M.C. DAVIS Staff Writer
Aug 10, 1991
Her name is ``Echo,' and she eventually will call Birmingham, Ala., home.
The nymph from Greek mythology will be settled by a pond, her fingers gripping the edge of a flat stone - left to gaze at her reflection and pine for her lost love, Narcissus.The sculpture, created by Jim Ernest Barnhill of Greensboro, will be unveiled Oct. 4 in Birmingham's Botanical Gardens.
``Echo' was commissioned by Southern Progressive Corp. of Birmingham, which publishes Southern Living and Southern Accent magazines.
The Birmingham Botanical Gardens is under the auspices of the Birmingham Botanical Society Inc., a non-profit group that allocates lots within the garden to those who apply. Southern Progressive hired Barnhill to make a statue for its lot at a cost of $20,000.
The piece will be the first major commissioned art work in the Botanical Gardens; it is also the artist's first major commissioned work.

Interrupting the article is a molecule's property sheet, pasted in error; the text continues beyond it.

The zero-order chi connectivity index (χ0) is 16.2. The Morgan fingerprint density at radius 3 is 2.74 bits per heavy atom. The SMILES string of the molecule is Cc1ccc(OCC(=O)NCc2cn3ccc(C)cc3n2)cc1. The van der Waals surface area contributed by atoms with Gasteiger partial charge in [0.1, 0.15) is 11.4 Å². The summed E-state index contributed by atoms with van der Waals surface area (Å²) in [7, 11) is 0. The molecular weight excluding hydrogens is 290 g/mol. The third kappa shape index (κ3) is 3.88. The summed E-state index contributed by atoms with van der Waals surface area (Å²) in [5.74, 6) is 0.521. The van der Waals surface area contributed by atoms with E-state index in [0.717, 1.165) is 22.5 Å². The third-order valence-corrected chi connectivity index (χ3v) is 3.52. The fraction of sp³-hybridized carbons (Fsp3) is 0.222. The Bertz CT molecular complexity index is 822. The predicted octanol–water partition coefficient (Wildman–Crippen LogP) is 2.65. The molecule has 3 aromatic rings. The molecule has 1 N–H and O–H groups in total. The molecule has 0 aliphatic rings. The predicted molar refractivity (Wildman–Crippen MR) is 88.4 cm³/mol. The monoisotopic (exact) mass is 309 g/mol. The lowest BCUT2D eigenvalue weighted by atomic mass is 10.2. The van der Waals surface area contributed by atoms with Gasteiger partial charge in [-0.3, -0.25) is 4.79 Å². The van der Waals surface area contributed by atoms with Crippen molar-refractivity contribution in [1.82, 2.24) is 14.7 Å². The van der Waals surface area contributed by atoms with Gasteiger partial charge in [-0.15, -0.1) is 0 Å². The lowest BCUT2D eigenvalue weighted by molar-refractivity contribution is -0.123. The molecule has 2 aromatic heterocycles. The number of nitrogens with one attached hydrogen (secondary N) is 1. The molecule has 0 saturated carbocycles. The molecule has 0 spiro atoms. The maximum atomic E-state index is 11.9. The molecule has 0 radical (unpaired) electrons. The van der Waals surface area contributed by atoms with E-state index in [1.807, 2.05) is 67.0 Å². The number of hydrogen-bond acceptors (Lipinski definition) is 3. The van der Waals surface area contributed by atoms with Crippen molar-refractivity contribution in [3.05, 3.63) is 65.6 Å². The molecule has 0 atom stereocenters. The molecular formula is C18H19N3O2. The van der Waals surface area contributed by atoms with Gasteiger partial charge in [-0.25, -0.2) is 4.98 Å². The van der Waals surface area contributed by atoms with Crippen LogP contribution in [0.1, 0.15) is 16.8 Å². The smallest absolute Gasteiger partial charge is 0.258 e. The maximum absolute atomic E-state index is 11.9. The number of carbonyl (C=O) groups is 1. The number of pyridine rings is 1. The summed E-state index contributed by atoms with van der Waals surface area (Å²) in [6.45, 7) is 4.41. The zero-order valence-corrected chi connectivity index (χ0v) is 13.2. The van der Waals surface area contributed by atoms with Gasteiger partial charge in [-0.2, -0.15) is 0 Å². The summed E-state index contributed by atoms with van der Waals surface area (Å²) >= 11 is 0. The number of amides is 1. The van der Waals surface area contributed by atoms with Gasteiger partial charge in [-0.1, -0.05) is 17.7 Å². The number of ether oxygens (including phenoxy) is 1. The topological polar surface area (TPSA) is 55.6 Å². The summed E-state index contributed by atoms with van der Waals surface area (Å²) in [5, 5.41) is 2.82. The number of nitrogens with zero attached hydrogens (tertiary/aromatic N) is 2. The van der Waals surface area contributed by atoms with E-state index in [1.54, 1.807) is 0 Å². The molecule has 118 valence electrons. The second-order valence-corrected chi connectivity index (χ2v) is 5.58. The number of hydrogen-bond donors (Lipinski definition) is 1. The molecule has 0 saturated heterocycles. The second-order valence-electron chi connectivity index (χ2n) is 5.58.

Philip Morris, editor-at-large at Southern Progressive, first contacted Barnhill in March, the sculptor says.
``He said he wanted a sculpture of a little girl looking into the water. I suggested an adolescent girl who was self-absorbed looking into the water. Then a friend in the art community suggested I research the story of Echo.'
Barnhill says he took some liberties in his interpretation of the Echo tragedy; it was Narcissus who gazed into the water and fell in love with his reflection, not Echo.
The 35-year-old artist teaches figure drawing for the Center for Creative Arts and sculpture for the Greensboro City Arts/Visual Arts program. He worked on ``Echo' in a classroom in the Greensboro Cultural Center.
The statue is now being cast in bronze by the New Arts Foundry in Baltimore.
The job should be completed by Oct. 1. Then, Barnhill says, he'll pick ``Echo' up and take her to Birmingham.